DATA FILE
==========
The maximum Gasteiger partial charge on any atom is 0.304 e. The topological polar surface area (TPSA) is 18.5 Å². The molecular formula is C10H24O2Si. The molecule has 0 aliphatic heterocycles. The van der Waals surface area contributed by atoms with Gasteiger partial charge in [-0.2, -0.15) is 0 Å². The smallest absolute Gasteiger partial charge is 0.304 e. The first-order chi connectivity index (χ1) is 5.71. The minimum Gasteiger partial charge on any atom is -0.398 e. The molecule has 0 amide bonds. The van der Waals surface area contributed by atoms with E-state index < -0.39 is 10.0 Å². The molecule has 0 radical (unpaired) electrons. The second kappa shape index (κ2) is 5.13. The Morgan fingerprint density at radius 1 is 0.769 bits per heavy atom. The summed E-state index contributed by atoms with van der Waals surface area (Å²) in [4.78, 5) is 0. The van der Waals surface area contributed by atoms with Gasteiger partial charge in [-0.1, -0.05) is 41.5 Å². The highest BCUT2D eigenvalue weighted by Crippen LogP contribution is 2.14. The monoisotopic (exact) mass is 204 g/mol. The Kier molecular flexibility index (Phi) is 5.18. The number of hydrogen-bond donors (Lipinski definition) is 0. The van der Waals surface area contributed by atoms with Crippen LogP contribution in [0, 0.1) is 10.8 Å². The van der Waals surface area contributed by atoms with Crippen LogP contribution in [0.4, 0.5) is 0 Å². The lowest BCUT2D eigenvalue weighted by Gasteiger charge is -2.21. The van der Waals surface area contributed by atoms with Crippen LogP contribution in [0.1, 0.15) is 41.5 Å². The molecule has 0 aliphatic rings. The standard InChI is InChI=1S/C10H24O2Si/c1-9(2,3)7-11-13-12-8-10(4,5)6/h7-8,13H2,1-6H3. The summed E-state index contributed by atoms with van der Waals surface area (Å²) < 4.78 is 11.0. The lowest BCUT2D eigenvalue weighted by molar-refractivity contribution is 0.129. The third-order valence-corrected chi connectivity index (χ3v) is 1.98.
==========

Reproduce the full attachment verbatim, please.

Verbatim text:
The maximum Gasteiger partial charge on any atom is 0.304 e. The topological polar surface area (TPSA) is 18.5 Å². The molecular formula is C10H24O2Si. The molecule has 0 aliphatic heterocycles. The van der Waals surface area contributed by atoms with Gasteiger partial charge in [-0.2, -0.15) is 0 Å². The smallest absolute Gasteiger partial charge is 0.304 e. The first-order chi connectivity index (χ1) is 5.71. The minimum Gasteiger partial charge on any atom is -0.398 e. The molecule has 0 amide bonds. The van der Waals surface area contributed by atoms with E-state index < -0.39 is 10.0 Å². The molecule has 0 radical (unpaired) electrons. The second kappa shape index (κ2) is 5.13. The Morgan fingerprint density at radius 1 is 0.769 bits per heavy atom. The summed E-state index contributed by atoms with van der Waals surface area (Å²) in [4.78, 5) is 0. The van der Waals surface area contributed by atoms with Gasteiger partial charge in [-0.1, -0.05) is 41.5 Å². The highest BCUT2D eigenvalue weighted by Crippen LogP contribution is 2.14. The monoisotopic (exact) mass is 204 g/mol. The Kier molecular flexibility index (Phi) is 5.18. The number of hydrogen-bond donors (Lipinski definition) is 0. The van der Waals surface area contributed by atoms with Crippen LogP contribution in [0, 0.1) is 10.8 Å². The van der Waals surface area contributed by atoms with Crippen LogP contribution in [0.4, 0.5) is 0 Å². The lowest BCUT2D eigenvalue weighted by Gasteiger charge is -2.21. The van der Waals surface area contributed by atoms with Crippen LogP contribution in [0.1, 0.15) is 41.5 Å². The molecule has 0 aliphatic rings. The standard InChI is InChI=1S/C10H24O2Si/c1-9(2,3)7-11-13-12-8-10(4,5)6/h7-8,13H2,1-6H3. The summed E-state index contributed by atoms with van der Waals surface area (Å²) < 4.78 is 11.0. The lowest BCUT2D eigenvalue weighted by molar-refractivity contribution is 0.129. The third-order valence-corrected chi connectivity index (χ3v) is 1.98.